The perspective is this:

“I am the centre of the universe.”

centre-of-the-universe

Our subjective experience plants us firmly at the centre of the universe. It physically envelops us. We view the universe from our point in space and time and it appears to physically and metaphysically ‘revolve around us’.

Of course, we cannot all be right. Indeed, we are all wrong. Every single one of us.

What’s more, the more we lead our lives in the mode of “I am the centre of the universe.”, the more suffering we are likely to encounter. Why? Because we set up an expectation that we are special. That people and physical matter will comply with our wishes just because we are “me”. We expect life to be fair to us, perhaps more than fair. The odds are tipped in our favour. We get upset when other people appear to put their needs ahead of ours! How dare they! How dare someone inconvenience me!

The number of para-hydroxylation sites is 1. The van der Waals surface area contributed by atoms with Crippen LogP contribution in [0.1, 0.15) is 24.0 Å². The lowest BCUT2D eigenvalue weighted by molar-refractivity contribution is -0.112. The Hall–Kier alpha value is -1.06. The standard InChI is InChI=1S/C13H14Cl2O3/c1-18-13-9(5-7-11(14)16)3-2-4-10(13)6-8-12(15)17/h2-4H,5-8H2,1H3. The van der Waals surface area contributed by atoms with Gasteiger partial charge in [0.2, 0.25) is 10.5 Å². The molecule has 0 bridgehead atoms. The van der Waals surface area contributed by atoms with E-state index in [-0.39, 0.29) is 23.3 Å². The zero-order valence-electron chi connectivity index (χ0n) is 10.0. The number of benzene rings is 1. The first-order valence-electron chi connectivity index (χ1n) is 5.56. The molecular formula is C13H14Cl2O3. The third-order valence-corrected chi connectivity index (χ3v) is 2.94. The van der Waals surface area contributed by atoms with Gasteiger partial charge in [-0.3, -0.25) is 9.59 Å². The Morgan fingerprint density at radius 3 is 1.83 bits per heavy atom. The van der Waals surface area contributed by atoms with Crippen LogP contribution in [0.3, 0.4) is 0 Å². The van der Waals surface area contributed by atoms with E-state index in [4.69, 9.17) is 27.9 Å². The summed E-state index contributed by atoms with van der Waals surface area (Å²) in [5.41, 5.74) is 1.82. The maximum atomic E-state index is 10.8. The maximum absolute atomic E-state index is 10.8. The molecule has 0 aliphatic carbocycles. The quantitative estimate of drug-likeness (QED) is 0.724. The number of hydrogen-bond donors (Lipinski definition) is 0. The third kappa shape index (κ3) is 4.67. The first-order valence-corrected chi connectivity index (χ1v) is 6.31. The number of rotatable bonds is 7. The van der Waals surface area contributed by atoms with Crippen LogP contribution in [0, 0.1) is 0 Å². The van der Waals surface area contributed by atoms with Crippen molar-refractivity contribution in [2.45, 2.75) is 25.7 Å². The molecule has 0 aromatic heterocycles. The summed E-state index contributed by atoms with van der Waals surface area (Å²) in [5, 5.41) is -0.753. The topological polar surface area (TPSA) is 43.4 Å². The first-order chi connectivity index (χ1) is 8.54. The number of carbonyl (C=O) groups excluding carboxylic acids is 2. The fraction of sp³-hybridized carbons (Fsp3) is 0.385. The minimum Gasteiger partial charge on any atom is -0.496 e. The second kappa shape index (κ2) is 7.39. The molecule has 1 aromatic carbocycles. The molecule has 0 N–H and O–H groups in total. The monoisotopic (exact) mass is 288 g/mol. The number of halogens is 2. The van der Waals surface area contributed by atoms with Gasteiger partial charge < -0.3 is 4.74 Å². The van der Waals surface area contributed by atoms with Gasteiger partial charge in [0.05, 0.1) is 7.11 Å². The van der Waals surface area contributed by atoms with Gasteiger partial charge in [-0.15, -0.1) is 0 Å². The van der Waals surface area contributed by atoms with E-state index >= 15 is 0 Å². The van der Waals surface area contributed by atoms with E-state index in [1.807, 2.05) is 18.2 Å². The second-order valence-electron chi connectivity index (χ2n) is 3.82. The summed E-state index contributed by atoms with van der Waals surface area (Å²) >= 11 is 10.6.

If instead, we live our lives without this self-centred, universally-centred perspective, we open our eyes and hearts to the plight of our fellow humans that are all living out their lives just like you. They want to be happy. They experience suffering. We can all help each other if we stop thinking we are the ‘special one’. In a counter-intuitive way, the world is now a more humble and satisfying place. We are all in the same boat. We are all special. Everything is special. Life is not fair but we can choose to redress the balance in whatever way we can. Instead of despising the person that stands on our foot; is ahead of us in a queue; is holding you up at the till with their slow behaviour; gets ahead of us on the motorway in their car; or gets that job promotion we wanted; we can see that they are living their lives the best way they can, just like us. By opening our eyes to our non-uniqueness we also open our eyes to the diversity of life and are more tolerant to behaviours we perhaps at first do not recognise in ourselves.